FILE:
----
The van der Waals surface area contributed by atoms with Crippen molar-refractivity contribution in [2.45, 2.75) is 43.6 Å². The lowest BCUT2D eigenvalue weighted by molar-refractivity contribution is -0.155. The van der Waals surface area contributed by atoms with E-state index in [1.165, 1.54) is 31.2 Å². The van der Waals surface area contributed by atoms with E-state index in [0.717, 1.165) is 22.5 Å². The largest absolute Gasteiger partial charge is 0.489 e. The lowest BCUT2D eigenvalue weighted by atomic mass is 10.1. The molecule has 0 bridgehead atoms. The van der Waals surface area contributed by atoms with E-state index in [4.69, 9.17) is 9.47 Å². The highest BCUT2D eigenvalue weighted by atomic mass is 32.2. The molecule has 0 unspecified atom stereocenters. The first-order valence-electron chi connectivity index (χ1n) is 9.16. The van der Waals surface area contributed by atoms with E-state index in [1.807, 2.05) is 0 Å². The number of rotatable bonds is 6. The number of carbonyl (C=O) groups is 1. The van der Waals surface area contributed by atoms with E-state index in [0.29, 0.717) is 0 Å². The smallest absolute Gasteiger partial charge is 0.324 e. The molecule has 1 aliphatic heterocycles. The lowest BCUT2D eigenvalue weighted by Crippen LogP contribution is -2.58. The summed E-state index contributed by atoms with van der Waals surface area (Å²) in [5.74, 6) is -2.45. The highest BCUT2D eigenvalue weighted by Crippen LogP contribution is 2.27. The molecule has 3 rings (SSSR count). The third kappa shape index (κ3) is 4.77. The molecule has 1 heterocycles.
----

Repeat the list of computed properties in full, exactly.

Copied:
The van der Waals surface area contributed by atoms with Crippen molar-refractivity contribution in [2.45, 2.75) is 43.6 Å². The lowest BCUT2D eigenvalue weighted by molar-refractivity contribution is -0.155. The van der Waals surface area contributed by atoms with E-state index in [1.165, 1.54) is 31.2 Å². The van der Waals surface area contributed by atoms with E-state index in [0.717, 1.165) is 22.5 Å². The largest absolute Gasteiger partial charge is 0.489 e. The lowest BCUT2D eigenvalue weighted by atomic mass is 10.1. The molecule has 0 bridgehead atoms. The van der Waals surface area contributed by atoms with E-state index in [4.69, 9.17) is 9.47 Å². The highest BCUT2D eigenvalue weighted by atomic mass is 32.2. The molecule has 0 unspecified atom stereocenters. The first-order valence-electron chi connectivity index (χ1n) is 9.16. The van der Waals surface area contributed by atoms with E-state index in [1.807, 2.05) is 0 Å². The number of rotatable bonds is 6. The number of carbonyl (C=O) groups is 1. The van der Waals surface area contributed by atoms with E-state index in [0.29, 0.717) is 0 Å². The smallest absolute Gasteiger partial charge is 0.324 e. The molecule has 1 aliphatic heterocycles. The lowest BCUT2D eigenvalue weighted by Crippen LogP contribution is -2.58. The summed E-state index contributed by atoms with van der Waals surface area (Å²) in [5.74, 6) is -2.45. The highest BCUT2D eigenvalue weighted by Crippen LogP contribution is 2.27. The molecule has 3 rings (SSSR count). The third kappa shape index (κ3) is 4.77. The molecule has 1 heterocycles.